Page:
Until 3Tera came along, EC2 customers could only choose among Unix-based operating systems, but couldn't run Windows or SQL Server applications.
Microsoft and Amazon both have plans to offer utility computing based on Windows Server, but a start-up has managed to head them up at the pass.
3Tera has gotten a jump on Microsoft, which has remained mum on its utility computing plans thus far, and on Amazon, which itself used Wednesday to announce future support for Windows Server and SQL Server instances on its Elastic Compute Cloud utility computing service.
On Wednesday, 3Tera announced that it was releasing a test version of its AppLogic 2.4 distributed operating system, which is used by some cloud service providers. Though previous versions only supported virtual appliances running Linux and Solaris, the new version will support Windows as well. Other start-ups, including GoGrid and FlexiScale, already offer utility computing services based on Windows.
"Windows support is an important requirement for an open cloud computing environment robust enough to take on any Web or enterprise application," Bert Armijo, senior vice president of sales and marketing for 3Tera, said in a statement.
While Microsoft continues to hold its own cards close to the vest as to its utility computing plans (at least until its semi-annual Professional Developers Conference later this month), Amazon is also among those hoping to head Microsoft off at the pass. During a speech in the U.K. Wednesday, Microsoft CEO Steve Ballmer reportedly referred to something he called "Windows Cloud" that will be announced about four weeks from now. Later this fall, the company announced, it will begin offering customers of its Elastic Compute Cloud utility computing service the ability to run Microsoft Windows Server or Microsoft SQL Server instances as a service. Until now, EC2 customers could choose among Unix-based operating systems, but couldn't run Windows or SQL Server applications in Amazon's cloud.
According to Amazon, Windows support in EC2 has been among the most requested features, especially for tasks like media transcoding and powering ASP.NET Web sites that use Microsoft's Web server technology and SQL Server.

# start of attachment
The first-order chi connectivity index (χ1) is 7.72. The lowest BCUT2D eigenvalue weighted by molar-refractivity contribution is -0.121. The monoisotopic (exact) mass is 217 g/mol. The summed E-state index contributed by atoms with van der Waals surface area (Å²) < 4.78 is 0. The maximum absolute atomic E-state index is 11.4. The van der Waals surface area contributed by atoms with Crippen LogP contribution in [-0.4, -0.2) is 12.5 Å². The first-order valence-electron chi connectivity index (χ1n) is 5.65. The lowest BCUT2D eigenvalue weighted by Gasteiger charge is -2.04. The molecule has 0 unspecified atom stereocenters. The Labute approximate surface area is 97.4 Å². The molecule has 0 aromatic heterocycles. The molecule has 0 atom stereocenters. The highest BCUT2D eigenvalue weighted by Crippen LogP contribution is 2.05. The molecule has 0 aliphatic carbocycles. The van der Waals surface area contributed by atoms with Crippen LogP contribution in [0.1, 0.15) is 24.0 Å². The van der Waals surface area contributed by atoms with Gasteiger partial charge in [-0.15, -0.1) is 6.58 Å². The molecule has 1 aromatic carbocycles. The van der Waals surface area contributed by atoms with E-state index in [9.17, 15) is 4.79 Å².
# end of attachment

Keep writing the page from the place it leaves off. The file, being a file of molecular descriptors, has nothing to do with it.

"The backend servers that power the world of Internet Services have become increasingly diverse," Amazon CTO Werner Vogels wrote in a blog post announcing the news. "With today's announcement that Microsoft Windows Server is available on Amazon EC2 we can now run the majority of popular software systems in the cloud."
Microsoft has thus far been mum on specifics about its own utility computing plans, though the agenda for the Professional Developers Conference and recent statements by executives have hinted at such plans, which will doubtless include some cloud-based variation of Windows Server. The company's SQL Server Data Services is already at work on carrying SQL Server constructs over to cloud computing, and various reports have referenced a forthcoming utility computing platform known as Red Dog.
Amazon, 3Tera and Microsoft alike will bring Windows into a new age with utility computing services based on the operating system. Windows has always been tied to servers or PCs and may now begin to be associated with the Internet as well. And while Windows has always cost one up front price, it will now be available on a monthly basis.
To help understand how other companies large and small are approaching cloud computing, InformationWeek has published an independent report on the subject. Download the report here (registration required).
IT Service Management Must EvolveThe idea of technology being delivered as a service appeals to the 409 IT pros responding to our Service-Oriented IT Survey. But cloud providers are competing for that work, and CIOs are being selective.